African Americans and the Presidency explores the long history of African American candidates for President and Vice President, examining the impact of each candidate on the American public, as well as the contribution they all made toward advancing racial equality in America. Each chapter takes the story one step further in time, through original essays written by top experts, giving depth to these inspiring candidates, some of whom are familiar to everyone, and some whose stories may be new.
Presented with illustrations and a detailed timeline, African Americans and the Presidency provides anyone interested in African American history and politics with a unique perspective on the path carved by the predecessors of Barack Obama, and the meaning their efforts had for the United States.
Table of Contents
Introduction: The African American Quest for the Presidency
Bruce A. Glasrud and Cary D. Wintz
1 Beginning the Trek—Douglass, Bruce, Black
Conventions, Independent Political Parties
Bruce A. Glasrud
2 The Communist Party of the United States and African
American Political Candidates
David Cullen and Kyle G. Wilkison
3 Charlotta A. Bass—Win Or Lose, We Win
4 Shirley Chisholm—A Catalyst for Change
Maxine D. Jones
5 The Socialist Workers Party and African Americans
Dwonna Naomi Goldstone
6 Civil Rights Activists and the Reach for Political Power
Jean Van Delinder
7 Jesse Jackson—Run, Jesse, Run!
James M. Smallwood
8 Lenora Branch Fulani—Challenging the Rules of the Game
Omar H. Ali
9 Race Activists and Fringe Parties with a Message
Charles Orson Cook
10 Black Politicians—Paving the Way
Hanes Walton, Jr., Josephine A. V. Allen,
Sherman C. Puckett, and Donald R. Deskins, Jr.
11 Colin Powell—The Candidate Who wasn’t
Cary D. Wintz
12 Barack Hussein Obama—An Inspiration of Hope, an
Agent for Change
Blacks and the Presidency: A Selected Bibliography
Bruce A. Glasrud is Professor Emeritus of History at California State University, East Bay and retired Dean of the School of Arts and Sciences at Sul Ross State University. Among his co-edited publications are Black Women in Texas History and Buffalo Soldiers in the West: A Black Soldiers Anthology.
Cary D. Wintz is Professor of History at Texas Southern University. His most recent works include serving as co-editor of The Encyclopedia of African American History, 1896 to the Present: From the Age of Segregation to the Twenty-first Century, and authoring Harlem Speaks: A Living History of the Harlem Renaissance.
"The election of Barack Obama to the presidency is a landmark moment in American history. But it’s a moment that was made possible by the steady, determined work of so many individuals—some recognized, but the majority working quietly out of the spotlight to bring about change. From the 1954 Brown v. Board of Education decision to the 2008 election, it’s been a long distance race and a team effort. This book illuminates the course of that race and documents the contributions of many who laid the groundwork for Obama’s victory."
- Rev. Jesse Jackson, Founder and President, RainbowPUSH Coalition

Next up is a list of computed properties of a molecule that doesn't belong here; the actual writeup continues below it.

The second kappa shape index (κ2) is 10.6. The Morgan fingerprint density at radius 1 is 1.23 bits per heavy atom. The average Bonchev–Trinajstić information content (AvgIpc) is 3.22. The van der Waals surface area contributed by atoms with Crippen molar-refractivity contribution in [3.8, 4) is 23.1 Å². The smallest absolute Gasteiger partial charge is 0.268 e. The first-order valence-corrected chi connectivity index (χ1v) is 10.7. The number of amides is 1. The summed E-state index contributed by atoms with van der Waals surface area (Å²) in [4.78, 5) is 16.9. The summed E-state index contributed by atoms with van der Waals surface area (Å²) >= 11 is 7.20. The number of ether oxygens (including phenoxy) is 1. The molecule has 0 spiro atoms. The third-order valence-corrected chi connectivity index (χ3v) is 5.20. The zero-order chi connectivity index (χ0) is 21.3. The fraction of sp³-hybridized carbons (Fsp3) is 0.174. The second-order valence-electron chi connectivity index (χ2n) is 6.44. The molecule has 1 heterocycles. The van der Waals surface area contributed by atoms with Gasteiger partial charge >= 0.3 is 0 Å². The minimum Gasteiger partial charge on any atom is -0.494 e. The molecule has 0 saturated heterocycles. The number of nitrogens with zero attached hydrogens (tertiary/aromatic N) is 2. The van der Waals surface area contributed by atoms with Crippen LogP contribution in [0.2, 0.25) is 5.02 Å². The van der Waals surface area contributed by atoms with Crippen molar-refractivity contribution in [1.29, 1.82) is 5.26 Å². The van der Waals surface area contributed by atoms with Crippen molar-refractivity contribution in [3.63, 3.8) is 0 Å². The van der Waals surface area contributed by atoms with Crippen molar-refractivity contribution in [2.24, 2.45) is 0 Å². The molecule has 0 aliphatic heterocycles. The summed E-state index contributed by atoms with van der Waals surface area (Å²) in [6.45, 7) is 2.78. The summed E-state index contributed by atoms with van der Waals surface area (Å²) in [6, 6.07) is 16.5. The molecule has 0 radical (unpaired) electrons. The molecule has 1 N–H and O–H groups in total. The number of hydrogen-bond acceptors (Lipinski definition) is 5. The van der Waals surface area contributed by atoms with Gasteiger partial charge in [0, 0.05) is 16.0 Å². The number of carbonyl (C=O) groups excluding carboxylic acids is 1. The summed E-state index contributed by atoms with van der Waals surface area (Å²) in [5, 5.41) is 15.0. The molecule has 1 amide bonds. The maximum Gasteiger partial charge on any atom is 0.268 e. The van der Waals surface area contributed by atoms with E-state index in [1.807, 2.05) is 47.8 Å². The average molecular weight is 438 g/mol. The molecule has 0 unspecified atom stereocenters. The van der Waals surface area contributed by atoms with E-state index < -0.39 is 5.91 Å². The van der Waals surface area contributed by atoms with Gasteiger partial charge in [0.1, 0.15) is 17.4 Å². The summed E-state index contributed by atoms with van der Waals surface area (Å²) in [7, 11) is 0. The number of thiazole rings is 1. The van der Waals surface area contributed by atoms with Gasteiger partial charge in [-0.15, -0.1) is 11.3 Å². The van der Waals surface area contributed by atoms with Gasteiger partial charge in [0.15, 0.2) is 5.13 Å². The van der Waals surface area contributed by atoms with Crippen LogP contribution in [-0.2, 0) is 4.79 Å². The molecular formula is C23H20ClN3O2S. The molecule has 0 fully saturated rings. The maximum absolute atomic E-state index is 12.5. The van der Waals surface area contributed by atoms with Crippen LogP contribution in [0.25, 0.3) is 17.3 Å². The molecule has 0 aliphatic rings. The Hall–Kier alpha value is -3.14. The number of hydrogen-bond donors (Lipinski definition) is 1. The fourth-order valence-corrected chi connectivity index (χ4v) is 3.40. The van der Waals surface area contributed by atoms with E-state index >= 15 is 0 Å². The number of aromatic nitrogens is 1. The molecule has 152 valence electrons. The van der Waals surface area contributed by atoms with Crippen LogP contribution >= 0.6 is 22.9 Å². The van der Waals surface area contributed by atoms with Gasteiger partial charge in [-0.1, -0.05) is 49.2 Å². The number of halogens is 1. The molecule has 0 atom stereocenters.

"This is a wonderfully surprising and important collection of essays that illuminates a quest that was once seen as a fool’s errand, but became a reality with the election of Barack Obama. Glasrud and Wintz rediscover and re-interpret a little known history where African Americans demanded access to America’s highest political offices. This collection brings to life the story of Frederick Douglass, Shirley Chisholm, Jesse Jackson and many other African Americans who attempted to use the political system to shame, prod, or force America to confront its tortured racial history."
- Lonnie Bunch, Director, National Museum of African American History and Culture, Smithsonian Institution
"This volume documents the mostly forgotten political campaigns of African Americans who have run for the nation’s highest office. With fresh insights and historical discoveries of campaigns that have long been neglected in the nation’s history, African Americans and the Presidency provides a lens to understand Barack Obama’s successful path to the White House. No one interested in blacks’ political struggle for dignity and recognition should neglect this book. It is simply a gem."
- Frederick C. Harris, co-author of Countervailing Forces in African-American Civic Activism, 1973-1994
African Americans and the Presidency tells the untold story of how "outsider" campaigns for the presidency have carved out new strategies for black empowerment. This worthy and provocative book gives all readers an inside look and gave me a new appreciation of the history in which I am proud to have played a part."
- Dr. Lenora B. Fulani
[This book] goes well beyond the well-known campaigns of Jesse Jackson and Shirley Crisholn to shed new light on the ideological and political challenges to the traditional ideas of who can and should be president of the United States... This work shows the systemic and social barriers facing African Americans and demonstrates why the election of the first African American president is so important to the entire project of African American politics.
-The Journal of American History